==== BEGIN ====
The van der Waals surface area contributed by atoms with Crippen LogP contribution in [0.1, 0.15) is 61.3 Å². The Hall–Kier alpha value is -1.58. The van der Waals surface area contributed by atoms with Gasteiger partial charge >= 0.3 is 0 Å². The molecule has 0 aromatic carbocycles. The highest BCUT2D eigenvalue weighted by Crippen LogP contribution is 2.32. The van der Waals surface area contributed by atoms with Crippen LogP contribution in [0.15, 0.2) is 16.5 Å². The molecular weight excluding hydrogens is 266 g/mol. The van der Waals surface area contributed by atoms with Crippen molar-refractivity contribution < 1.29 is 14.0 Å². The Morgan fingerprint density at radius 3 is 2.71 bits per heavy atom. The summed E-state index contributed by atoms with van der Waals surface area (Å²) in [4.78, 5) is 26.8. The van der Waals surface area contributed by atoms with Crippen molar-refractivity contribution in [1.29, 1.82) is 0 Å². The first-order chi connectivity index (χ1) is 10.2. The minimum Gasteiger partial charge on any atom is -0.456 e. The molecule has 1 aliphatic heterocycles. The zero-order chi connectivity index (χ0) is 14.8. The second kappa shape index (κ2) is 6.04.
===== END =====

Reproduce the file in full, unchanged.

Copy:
The van der Waals surface area contributed by atoms with Crippen LogP contribution in [0.1, 0.15) is 61.3 Å². The Hall–Kier alpha value is -1.58. The van der Waals surface area contributed by atoms with Gasteiger partial charge >= 0.3 is 0 Å². The molecule has 0 aromatic carbocycles. The highest BCUT2D eigenvalue weighted by Crippen LogP contribution is 2.32. The van der Waals surface area contributed by atoms with Crippen LogP contribution in [0.15, 0.2) is 16.5 Å². The molecular weight excluding hydrogens is 266 g/mol. The van der Waals surface area contributed by atoms with Crippen molar-refractivity contribution < 1.29 is 14.0 Å². The Morgan fingerprint density at radius 3 is 2.71 bits per heavy atom. The summed E-state index contributed by atoms with van der Waals surface area (Å²) in [4.78, 5) is 26.8. The van der Waals surface area contributed by atoms with Crippen molar-refractivity contribution in [1.29, 1.82) is 0 Å². The first-order chi connectivity index (χ1) is 10.2. The minimum Gasteiger partial charge on any atom is -0.456 e. The molecule has 1 aliphatic heterocycles. The zero-order chi connectivity index (χ0) is 14.8. The second kappa shape index (κ2) is 6.04.